A county dairy farm says it may be forced to downgrade or even close due to good farmland potentially being sold to solar project developers.
John and Laura Knight, along with Travis and Julia Olmstead, penned a letter on behalf of Mid-Knight Dairy LLC to the Chautauqua County Agricultural Farmland Protection Board. The farm is located at 3232 Fluvanna Townline Road in the town of Ellicott.
In their letter, they said they stand to lose well-drained, valuable ground that borders their farm that they’ve rented for 35 years. The landowners are apparently looking to lease the property for a solar farm.
“There is no land that even comes close to the caliper of ground that we would lose to a potential project,” they wrote.
The authors said they financially cannot compete with this type of development.
“We cannot place the blame entirely on our neighbor. Who would not jump at the opportunity to receive the amount of money that solar companies can pay? Their offer far exceeds anything in rent or even if we were to make an offer to buy the land ourselves,” they wrote.
Mid-Knight Dairy members added that should this land no longer be available, their costs to farm are going to go up and they’re going to be using more gas and oil. “If we lose this land we will have to pick up more land miles away.
We will spend far more money on fuel, tractor tires and labor. Again, more fossil fuel used all in the name of ‘clean energy,’” they wrote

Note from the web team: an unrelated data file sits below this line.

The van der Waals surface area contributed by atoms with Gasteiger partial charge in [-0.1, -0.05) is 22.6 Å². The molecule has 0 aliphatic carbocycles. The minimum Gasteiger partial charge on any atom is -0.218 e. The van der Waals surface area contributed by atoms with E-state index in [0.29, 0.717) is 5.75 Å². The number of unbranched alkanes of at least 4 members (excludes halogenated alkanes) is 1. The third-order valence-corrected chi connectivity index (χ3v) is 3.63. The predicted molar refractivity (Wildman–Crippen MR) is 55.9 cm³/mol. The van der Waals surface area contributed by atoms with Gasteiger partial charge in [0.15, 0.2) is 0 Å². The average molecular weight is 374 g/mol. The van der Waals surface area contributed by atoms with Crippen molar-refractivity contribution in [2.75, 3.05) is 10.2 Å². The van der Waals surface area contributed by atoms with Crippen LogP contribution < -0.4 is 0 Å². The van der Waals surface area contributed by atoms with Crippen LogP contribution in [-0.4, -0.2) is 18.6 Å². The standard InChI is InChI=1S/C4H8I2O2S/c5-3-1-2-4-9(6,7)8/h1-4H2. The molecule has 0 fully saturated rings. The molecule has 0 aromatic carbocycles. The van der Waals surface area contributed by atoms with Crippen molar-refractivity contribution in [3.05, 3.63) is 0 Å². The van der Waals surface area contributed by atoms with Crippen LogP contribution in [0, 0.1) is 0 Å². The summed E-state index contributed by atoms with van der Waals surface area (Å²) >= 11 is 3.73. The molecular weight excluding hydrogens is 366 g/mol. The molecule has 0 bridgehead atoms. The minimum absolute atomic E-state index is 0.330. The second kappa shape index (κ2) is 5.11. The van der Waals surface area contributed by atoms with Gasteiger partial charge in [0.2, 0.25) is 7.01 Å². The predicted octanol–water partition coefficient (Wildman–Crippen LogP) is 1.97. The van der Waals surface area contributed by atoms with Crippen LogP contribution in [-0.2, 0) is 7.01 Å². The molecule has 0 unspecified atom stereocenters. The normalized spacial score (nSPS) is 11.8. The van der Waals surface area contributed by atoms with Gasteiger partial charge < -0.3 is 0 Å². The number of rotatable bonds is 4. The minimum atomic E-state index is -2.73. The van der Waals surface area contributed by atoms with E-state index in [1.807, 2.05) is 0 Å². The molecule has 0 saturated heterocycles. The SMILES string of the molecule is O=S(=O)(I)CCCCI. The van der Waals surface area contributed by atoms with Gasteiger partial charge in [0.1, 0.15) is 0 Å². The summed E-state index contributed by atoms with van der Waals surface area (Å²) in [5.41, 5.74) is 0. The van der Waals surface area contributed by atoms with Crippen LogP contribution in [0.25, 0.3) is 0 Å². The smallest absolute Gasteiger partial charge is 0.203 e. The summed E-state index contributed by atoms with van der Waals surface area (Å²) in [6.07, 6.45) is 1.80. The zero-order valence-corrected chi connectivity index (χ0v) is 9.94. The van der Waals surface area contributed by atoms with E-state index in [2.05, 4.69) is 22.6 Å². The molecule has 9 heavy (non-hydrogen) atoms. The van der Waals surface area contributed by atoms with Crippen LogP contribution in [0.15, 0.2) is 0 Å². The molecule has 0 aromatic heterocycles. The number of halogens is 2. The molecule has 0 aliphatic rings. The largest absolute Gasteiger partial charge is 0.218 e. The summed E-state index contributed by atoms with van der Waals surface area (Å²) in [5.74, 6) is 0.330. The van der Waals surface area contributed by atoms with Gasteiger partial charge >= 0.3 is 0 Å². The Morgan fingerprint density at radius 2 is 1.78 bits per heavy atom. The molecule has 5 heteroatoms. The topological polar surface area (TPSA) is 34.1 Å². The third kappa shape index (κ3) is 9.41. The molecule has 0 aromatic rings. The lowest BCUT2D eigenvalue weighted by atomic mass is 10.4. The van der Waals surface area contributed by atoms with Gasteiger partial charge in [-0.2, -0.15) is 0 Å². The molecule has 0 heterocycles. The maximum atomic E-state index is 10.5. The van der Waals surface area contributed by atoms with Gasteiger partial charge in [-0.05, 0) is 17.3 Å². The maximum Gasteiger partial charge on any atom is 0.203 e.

And if they cannot find alternative land, other drastic measures may be taken. “If we cannot find suitable land we may be forced to sell cows or the farm due to a shortage of forages to feed our animals. A loss of a local farm like ours means more food will need to be transported from further away,” they wrote.
The dairy farm started in 1836 and has grown from 30 to 150 cows. “Good, close farmland is a crucial part of our family business. For many farms like ours losing prime cropland can be catastrophic,” they wrote.
Representatives with Mid-Knight Dairy said politicians must look at the big picture.
“We are not against renewable energy but we think that placing solar farms on prime farmland is shortsighted. How will we feed the rising human population if we destroy good farmland? We must protect our most valuable resource: land used for food production. We can live without many things in life, food is NOT one of them,” they wrote.
Steve Kimball, chairman of the county Agricultural Farmland Protection Board forwarded their letter to the county legislature. He said this is not the first time their board has received such comments.
“The potential negative effects of solar projects will be significantly felt by farmers as productive farmland is converted from agricultural uses,” he said.